1. Main
  2. Learn
  3. Industry
  4. Science, Technologies

Age of Saka Princess discovered in 2013 determined

©Vladimir Prokopenko ©Vladimir Prokopenko

Archaeologists have determined the age of the Saka Princess found in 2013 in eastern Kazakhstan, Tengrinews reports citing yk.kz.

Thanks to a new methodology, the restorers found that Urdzhar princess lived in IV-III centuries BC. Her approximate age at the time of death was 40-45 years. The woman’s headdress was made of red silk and her clothes of wool.

The archaeologists believe that the woman used to live in Laibulak area because of its proximity to the burial site and because it had a pure mountain stream, a source of good water crucial for a settlement in those days.

"We asked the Hermitage to make the analyses, they returned good results. There was an interesting image of a mythical bird on her headdress. We understood that it was the mythical bird of Samruk (a well-known figure in the Kazakh mythology). It is the first time that we find these images," said a leading Kazakh restorer Krym Altynbekov.

As the restorers note, field work does not always provide as much detail as laboratory studies. This is why a spacial technique was developed by Kazakh scientists to ensure preservation of discovered artifacts. It is called Kum Dorba. Its key principle is that the sarcophagus in placed in one block, and all the artifacts and objects together with the soil around them is placed into another block.

"When we use the block technique we can preserve both the remnants and the objects surrounding them.We have taken only the part that we need, now archaeologists and historians can proceed with their analyses," Krym Altynbekov said.

Conservation work at the site has been finished and restoration has begun. The scientists have sent soil, bones and textiles from the site to a lab in the United States for tests and expect the results shortly. The American lab will determine the exact time when the Saka princess lived.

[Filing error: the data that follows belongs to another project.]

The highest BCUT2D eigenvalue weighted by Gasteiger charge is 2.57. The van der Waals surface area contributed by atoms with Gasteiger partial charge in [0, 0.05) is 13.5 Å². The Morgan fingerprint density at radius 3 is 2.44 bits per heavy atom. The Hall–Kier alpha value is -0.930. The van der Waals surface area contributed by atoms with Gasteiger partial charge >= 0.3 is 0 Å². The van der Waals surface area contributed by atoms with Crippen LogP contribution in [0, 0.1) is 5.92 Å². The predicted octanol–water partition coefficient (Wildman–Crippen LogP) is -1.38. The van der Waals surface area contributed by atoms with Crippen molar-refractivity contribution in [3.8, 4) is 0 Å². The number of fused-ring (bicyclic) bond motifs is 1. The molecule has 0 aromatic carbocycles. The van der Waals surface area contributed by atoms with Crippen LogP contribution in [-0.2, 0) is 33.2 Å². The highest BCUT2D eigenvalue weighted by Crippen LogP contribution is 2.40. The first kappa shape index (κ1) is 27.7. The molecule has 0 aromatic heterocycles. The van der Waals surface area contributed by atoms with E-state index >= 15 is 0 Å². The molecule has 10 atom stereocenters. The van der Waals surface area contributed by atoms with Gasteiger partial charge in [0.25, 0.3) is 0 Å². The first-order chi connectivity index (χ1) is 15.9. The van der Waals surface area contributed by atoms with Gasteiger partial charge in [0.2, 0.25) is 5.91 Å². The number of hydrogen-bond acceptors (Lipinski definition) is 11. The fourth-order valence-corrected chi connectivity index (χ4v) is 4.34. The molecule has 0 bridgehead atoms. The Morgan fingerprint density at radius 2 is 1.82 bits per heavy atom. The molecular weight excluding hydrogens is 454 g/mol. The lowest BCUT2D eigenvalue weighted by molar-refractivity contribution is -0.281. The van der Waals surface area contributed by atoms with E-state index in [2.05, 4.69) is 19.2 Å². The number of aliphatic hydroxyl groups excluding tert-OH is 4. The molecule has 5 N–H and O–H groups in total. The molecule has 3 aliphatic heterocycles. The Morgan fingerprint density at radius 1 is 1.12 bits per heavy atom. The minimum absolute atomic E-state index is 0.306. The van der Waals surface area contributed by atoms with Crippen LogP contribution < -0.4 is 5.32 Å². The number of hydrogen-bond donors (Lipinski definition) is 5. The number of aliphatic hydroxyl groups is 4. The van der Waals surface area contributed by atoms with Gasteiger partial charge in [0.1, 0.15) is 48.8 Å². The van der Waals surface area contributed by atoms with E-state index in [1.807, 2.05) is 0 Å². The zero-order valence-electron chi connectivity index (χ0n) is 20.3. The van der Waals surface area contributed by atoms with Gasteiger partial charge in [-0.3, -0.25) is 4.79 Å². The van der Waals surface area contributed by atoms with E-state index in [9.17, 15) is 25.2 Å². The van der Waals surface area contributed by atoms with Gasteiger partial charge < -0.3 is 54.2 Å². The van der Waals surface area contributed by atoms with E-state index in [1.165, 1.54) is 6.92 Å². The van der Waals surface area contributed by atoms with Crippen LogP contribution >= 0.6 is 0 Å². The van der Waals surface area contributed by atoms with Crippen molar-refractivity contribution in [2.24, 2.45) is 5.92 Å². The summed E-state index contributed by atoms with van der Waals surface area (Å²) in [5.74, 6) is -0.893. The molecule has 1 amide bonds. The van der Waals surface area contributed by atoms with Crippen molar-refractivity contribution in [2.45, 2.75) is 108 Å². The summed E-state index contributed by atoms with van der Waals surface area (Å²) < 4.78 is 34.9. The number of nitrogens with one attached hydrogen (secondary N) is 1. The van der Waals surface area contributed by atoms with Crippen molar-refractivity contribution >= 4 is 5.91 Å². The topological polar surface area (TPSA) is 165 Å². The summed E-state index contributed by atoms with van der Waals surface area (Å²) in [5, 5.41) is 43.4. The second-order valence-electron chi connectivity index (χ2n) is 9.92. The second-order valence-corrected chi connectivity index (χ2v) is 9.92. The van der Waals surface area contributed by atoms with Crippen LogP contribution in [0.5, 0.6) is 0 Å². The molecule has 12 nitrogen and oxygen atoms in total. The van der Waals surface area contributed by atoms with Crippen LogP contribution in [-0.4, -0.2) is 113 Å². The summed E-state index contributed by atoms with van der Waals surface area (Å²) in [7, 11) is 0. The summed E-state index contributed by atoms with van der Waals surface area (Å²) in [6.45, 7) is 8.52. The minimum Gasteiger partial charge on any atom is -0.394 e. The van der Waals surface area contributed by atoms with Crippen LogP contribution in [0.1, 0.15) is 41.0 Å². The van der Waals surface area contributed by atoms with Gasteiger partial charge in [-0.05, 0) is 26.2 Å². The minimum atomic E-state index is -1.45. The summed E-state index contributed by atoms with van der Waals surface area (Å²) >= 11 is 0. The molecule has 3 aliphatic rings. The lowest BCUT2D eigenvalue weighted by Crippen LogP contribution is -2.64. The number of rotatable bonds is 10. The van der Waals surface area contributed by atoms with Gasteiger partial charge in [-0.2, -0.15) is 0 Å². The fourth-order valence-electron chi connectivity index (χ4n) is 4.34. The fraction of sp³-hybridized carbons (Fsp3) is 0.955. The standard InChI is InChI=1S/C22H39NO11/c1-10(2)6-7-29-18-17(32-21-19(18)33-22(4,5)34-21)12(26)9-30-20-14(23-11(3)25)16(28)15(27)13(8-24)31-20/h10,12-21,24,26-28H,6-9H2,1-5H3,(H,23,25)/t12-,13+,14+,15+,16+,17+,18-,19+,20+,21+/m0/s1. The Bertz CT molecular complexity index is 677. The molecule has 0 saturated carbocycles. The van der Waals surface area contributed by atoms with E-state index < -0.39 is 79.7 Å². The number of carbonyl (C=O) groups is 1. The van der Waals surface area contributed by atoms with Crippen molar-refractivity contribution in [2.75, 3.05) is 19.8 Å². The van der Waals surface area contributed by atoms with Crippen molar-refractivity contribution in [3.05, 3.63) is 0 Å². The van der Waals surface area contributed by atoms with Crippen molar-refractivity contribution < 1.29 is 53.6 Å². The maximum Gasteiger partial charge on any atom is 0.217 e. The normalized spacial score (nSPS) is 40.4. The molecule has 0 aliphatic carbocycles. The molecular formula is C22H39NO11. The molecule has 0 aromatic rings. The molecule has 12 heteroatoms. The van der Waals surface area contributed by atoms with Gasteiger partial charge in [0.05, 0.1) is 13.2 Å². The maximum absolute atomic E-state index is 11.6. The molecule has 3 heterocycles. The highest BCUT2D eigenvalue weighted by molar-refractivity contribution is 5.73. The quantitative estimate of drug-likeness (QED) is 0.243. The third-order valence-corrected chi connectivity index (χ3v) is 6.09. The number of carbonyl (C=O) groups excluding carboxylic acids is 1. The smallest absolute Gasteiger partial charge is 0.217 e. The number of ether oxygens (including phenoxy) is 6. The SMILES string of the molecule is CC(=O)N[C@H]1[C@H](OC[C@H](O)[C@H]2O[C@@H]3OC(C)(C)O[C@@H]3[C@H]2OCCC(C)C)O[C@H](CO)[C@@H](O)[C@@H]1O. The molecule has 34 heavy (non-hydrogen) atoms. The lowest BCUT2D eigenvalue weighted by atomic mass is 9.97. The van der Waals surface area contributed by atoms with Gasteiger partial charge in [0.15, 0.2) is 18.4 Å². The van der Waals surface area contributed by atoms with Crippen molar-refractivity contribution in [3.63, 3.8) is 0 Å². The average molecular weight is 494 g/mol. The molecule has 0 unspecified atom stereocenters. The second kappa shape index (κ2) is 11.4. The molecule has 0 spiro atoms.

After all the research and restoration works are completed, the exhibit will be sent to the National Museum of Kazakhstan in Astana.

Kazakhstan archaeologists found the tomb of the Saka Princess in Urdzhar region of East Kazakhstan Oblast back in summer of 2013. The artifacts found in the burial suggested the woman was from a distinguished tribe. One of these was a long golden headdress with zoomorchic ornaments and decorated with jewels. The tomb also contained ceramic and wooden vessels and bones of sacrificial sheep.

“Similar headwear used to be part of the official costume of the Saka tribe chieftains. It is quite possible that the woman was a daughter of a king of a Saka Tigrakhauda tribe,” expedition leader Timur Smagulov said after the discovery was made.

The golden headdress also gave the find its name - the Saka Princes. The item closely resembles the headwear of the Golden Man discovered in Kazakhstan in a burial mound near Issyk town in 1969.

By Dinara Urazova, editing by Tatyana Kuzmina

Nobel prizewinner proposes a new city in KZ
New abnormal snowfalls expected in Kazakhstan
Huge glacier retreat triggered in 1940s
Hyperloop construction begins in Las Vegas
"Moonlight" to top Spirit Awards nominations
Oil prices fall due to investors uncertainty
New dwarf galaxy discovered around Milky Way
Kanat Islam becomes a top ten WBO boxer
World oil prices continue to rise
Kazakhstan expects warming - Kazhydromet
Merkel to seek fourth term as chancellor
Sale of Tintin drawings set to break records
US, EU stocks fall as markets focus on dollar
Pacific leaders urged to defend free trade
EU warns eight nations on budget deficit
Universiade-2017: Athletic Village is ready
Bob Dylan can't make Nobel ceremony
Messi will never leave Barca - club president
Google, Facebook take aim at 'fake' news
Aerosmith announces Europe 'farewell' tour
Putin, Trump to normalise US-Russia ties
At least 10 hurt in southern Turkey blast
6.2 quake hits western Japan
OPEC agrees shock oil output cut
Israeli ex-president and Nobel laureate Peres dies
Germany blocks WhatsApp data transfers to Facebook
32,000 arrested in Turkey coup probe
Youth to the fore as Milan fashion week opens
Xenophobia threatening peace in eastern Germany
Four-in-10 Japanese are virgins: poll
Sweden re-militarises Baltic island of Gotland
China to launch second space laboratory: Xinhua
More than a billion stars mapped in Milky Way: ESA
Boxing: Golovkin eyes Saunders after stopping Brook
Kazakhstan shifts PM to security chief
Oil prices gain despite rising OPEC supply forecast
US to give Philippines military planes
Singapore wages war on Zika-bearing mosquitoes
Italy quake death toll nears 250
Viral photos add fuel to French burkini debate
18 dead as Italy struck by powerful quake
Japan's first lady visits Pearl Harbor
Pokemon's a no-go on Bangkok's roads
July was Earth's hottest month in modern times
Pakistan rock climbers scale new heights